While researching dubious defensive records, I got to thinking about who had committed the most errors on a single play. This wasn't readily available on the standard leaderboards at Baseball-almanac or Baseball-reference, so I had to do some digging. Eventually, my efforts paid off.
That record belongs to Mike Grady, a catcher and utility infielder who played for the Phillies, Giants and Cardinals between 1894 and 1906. Grady was adept with a bat in his hands--a lieftime .294 hitter who exceeded the .300 mark at the plate in 5 of his 11 big league seasons. His experience as a fielder was an entirely different story. While stationed at the hot corner for the Giants in 1899 following an ejection to the team's regular third baseman, Grady was charged with 4 miscues on one sequence. After botching a grounder (error #1), he threw wildly to first (error #2). As New York's right fielder relayed the ball back to Grady, he dropped it (error #3). At this point, the batter was rounding third. Grady scrambled for the ball and fired wildly over the catcher's head allowing the run to score (error #4).
This may or may not be the most horrific defensive sequence of all-time. Many stories still circulate regarding a hard-hitting outfielder by the name of Smead Jolley who played for the White Sox and Red Sox from 1930 through 1933. Jolley was an excellent run-producer at the plate, reaching the century mark in ribbies twice during his brief career while posting batting averages above .300 in 3 of 4 campaigns. But his fielding misadventures became legendary and he was referred to by one writer as "the greatest stationary outfielder in history." According to numerous (and likely apocryphal) accounts, Jolley once matched Mike Grady's feat of four errors on the same play, though a sympathetic official scorer deliberately failed to credit him with it. As the story goes, a ball rolled through his legs in the outfield (error #1) then bounced off the outfield wall and back through his legs (error #2). Retrieving it, the ham fisted fly-chaser then bobbled the ball (error #3). When he finally gained possession, he fired wildly into the seats, allowing the runner to score (error #4). It's a funny story, but there's no statistical evidence to support it. Various accounts describe different settings for the play (making it a highly debatable occurence). Solid evidence of Jolley's poor fielding exists in his error totals and lifetime fielding percentage, which is more than 20 points below the league average.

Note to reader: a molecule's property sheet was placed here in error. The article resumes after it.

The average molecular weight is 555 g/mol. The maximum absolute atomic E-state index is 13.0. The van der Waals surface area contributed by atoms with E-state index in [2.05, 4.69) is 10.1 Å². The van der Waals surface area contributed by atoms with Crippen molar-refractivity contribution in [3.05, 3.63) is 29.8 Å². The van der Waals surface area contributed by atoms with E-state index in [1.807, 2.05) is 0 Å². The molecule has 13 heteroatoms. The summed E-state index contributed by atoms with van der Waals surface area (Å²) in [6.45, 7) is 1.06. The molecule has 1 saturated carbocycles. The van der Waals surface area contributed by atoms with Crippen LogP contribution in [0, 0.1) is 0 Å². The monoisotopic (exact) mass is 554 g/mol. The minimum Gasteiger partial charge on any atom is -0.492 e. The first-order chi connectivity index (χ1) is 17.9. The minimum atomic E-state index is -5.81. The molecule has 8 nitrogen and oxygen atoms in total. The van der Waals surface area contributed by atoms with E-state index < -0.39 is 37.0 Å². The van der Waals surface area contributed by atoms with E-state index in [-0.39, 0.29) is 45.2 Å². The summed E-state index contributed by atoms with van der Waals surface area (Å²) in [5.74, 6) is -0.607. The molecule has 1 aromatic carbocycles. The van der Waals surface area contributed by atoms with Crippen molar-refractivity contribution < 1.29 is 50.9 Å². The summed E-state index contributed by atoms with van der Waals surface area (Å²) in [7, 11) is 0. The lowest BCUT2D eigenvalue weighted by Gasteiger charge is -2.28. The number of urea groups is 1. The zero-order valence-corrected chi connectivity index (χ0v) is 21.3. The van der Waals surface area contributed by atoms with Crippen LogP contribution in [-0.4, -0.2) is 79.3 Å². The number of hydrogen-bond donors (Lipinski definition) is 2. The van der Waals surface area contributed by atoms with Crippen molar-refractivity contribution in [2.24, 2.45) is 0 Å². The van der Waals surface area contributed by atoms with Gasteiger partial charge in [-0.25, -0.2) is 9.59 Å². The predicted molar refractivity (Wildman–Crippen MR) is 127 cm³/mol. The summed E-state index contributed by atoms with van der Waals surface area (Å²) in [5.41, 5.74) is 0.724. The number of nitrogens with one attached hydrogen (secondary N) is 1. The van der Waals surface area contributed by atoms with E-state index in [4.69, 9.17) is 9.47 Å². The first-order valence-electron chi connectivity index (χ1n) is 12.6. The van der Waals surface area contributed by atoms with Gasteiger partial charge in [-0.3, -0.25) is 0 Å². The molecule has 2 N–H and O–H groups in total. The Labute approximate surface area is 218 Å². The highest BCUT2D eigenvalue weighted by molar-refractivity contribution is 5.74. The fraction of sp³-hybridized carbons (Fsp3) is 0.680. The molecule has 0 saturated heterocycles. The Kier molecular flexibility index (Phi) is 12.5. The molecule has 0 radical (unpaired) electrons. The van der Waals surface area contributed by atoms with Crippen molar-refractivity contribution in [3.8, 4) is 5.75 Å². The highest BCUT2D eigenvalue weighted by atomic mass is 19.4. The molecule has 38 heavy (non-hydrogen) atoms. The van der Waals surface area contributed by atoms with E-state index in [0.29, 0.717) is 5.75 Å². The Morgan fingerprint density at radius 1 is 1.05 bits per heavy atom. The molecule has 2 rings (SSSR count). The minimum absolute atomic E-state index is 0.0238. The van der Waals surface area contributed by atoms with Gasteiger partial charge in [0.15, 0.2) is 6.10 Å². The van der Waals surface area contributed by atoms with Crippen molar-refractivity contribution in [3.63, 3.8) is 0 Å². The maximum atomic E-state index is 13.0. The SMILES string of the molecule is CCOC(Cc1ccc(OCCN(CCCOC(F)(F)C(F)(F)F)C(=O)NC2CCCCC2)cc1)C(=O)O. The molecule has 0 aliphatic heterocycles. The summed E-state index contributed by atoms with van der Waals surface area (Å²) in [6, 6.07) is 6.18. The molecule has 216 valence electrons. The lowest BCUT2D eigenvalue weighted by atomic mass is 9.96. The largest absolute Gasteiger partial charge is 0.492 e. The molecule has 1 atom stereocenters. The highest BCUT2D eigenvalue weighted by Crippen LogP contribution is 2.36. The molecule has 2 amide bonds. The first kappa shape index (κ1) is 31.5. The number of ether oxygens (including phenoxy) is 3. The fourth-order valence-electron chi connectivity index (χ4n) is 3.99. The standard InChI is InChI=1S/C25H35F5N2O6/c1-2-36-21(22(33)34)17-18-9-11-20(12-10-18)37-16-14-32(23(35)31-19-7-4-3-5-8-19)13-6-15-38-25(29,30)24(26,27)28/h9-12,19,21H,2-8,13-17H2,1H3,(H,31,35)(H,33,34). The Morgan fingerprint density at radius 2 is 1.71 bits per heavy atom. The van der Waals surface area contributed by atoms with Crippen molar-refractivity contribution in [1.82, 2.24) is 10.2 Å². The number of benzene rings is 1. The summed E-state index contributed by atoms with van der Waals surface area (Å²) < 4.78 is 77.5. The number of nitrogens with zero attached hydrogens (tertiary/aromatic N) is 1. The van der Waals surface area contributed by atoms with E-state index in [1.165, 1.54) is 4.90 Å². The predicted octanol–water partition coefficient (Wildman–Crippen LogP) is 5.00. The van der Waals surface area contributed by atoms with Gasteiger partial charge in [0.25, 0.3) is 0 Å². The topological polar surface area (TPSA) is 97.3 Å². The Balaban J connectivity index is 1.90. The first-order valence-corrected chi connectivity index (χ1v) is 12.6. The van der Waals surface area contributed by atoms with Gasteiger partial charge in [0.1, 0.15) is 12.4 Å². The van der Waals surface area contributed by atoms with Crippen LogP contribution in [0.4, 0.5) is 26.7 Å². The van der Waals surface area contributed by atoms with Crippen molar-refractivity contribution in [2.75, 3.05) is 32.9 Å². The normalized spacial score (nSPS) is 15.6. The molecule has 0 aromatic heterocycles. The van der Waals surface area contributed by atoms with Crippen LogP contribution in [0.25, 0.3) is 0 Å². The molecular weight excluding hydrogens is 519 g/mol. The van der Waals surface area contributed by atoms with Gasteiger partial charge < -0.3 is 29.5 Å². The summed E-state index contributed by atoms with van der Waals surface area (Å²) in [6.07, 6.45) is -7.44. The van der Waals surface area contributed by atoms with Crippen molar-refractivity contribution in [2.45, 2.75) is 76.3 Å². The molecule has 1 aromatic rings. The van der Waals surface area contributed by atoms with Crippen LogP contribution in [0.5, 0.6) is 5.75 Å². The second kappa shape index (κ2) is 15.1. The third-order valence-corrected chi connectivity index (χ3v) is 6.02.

(Yet another shameless plug, you can read more about Jolley in my book Cellar Dwellers)
You have to give Jolley credit for trying. According to many sources, the most inept fielder of all-time was first baseman Zeke Bonura, though statistics won't back this up. Why? You can't be charged for an error if you can't get your hands on the ball. The lumbering Bonura was another able-bodied slugger who played 7 seasons for four clubs from 1934 to 1940. In that span, he amassed 351 extra-base hits and hit .307. He also led the league in fielding percentage three times. But according to contemporaries, Bonura made little effort to field anything hit in his direction. Any ball hit outside of his immediate reach was given a disdainful look and a half-hearted wave of the glove, a gesture dubbed by one writer as "The Mussolini Salute." In his own defense, Bonura once told a reporter: "I'm not a lousy fielder. That's one of those stories spread by (manager) Jimmy Dykes and (teammate) Lew Fonseca. They've been labeling me as a poor first baseman for years, by Dykes so I couldn't ask for much money and by Fonseca so he wouldn't lose his job." There may be some truth to that statement, though descriptions of his "laughable" defense are legion.